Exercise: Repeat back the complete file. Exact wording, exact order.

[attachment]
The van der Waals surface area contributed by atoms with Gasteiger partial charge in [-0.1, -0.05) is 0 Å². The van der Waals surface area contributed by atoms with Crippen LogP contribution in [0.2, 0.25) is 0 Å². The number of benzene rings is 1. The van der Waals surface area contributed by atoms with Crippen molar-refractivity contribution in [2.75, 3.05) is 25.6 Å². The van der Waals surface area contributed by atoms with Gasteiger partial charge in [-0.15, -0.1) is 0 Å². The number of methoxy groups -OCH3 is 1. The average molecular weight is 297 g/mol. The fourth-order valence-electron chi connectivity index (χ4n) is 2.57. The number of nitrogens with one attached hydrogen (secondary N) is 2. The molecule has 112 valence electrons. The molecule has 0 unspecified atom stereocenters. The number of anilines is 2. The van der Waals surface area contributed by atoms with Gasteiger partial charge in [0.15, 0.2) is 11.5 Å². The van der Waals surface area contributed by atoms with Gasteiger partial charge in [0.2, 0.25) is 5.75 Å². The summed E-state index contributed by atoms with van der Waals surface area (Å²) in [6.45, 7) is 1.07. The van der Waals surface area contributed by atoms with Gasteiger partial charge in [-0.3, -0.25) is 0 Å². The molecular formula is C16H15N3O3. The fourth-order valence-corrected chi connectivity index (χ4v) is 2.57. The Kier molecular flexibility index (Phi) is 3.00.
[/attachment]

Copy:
The van der Waals surface area contributed by atoms with Gasteiger partial charge in [-0.1, -0.05) is 0 Å². The van der Waals surface area contributed by atoms with Crippen LogP contribution in [0.2, 0.25) is 0 Å². The number of benzene rings is 1. The van der Waals surface area contributed by atoms with Crippen molar-refractivity contribution in [2.75, 3.05) is 25.6 Å². The van der Waals surface area contributed by atoms with Gasteiger partial charge in [-0.15, -0.1) is 0 Å². The number of methoxy groups -OCH3 is 1. The average molecular weight is 297 g/mol. The fourth-order valence-electron chi connectivity index (χ4n) is 2.57. The number of nitrogens with one attached hydrogen (secondary N) is 2. The molecule has 112 valence electrons. The molecule has 0 unspecified atom stereocenters. The number of anilines is 2. The van der Waals surface area contributed by atoms with Gasteiger partial charge in [0.15, 0.2) is 11.5 Å². The van der Waals surface area contributed by atoms with Gasteiger partial charge in [0.2, 0.25) is 5.75 Å². The summed E-state index contributed by atoms with van der Waals surface area (Å²) in [6.45, 7) is 1.07. The van der Waals surface area contributed by atoms with Gasteiger partial charge in [-0.3, -0.25) is 0 Å². The molecular formula is C16H15N3O3. The fourth-order valence-corrected chi connectivity index (χ4v) is 2.57. The Kier molecular flexibility index (Phi) is 3.00.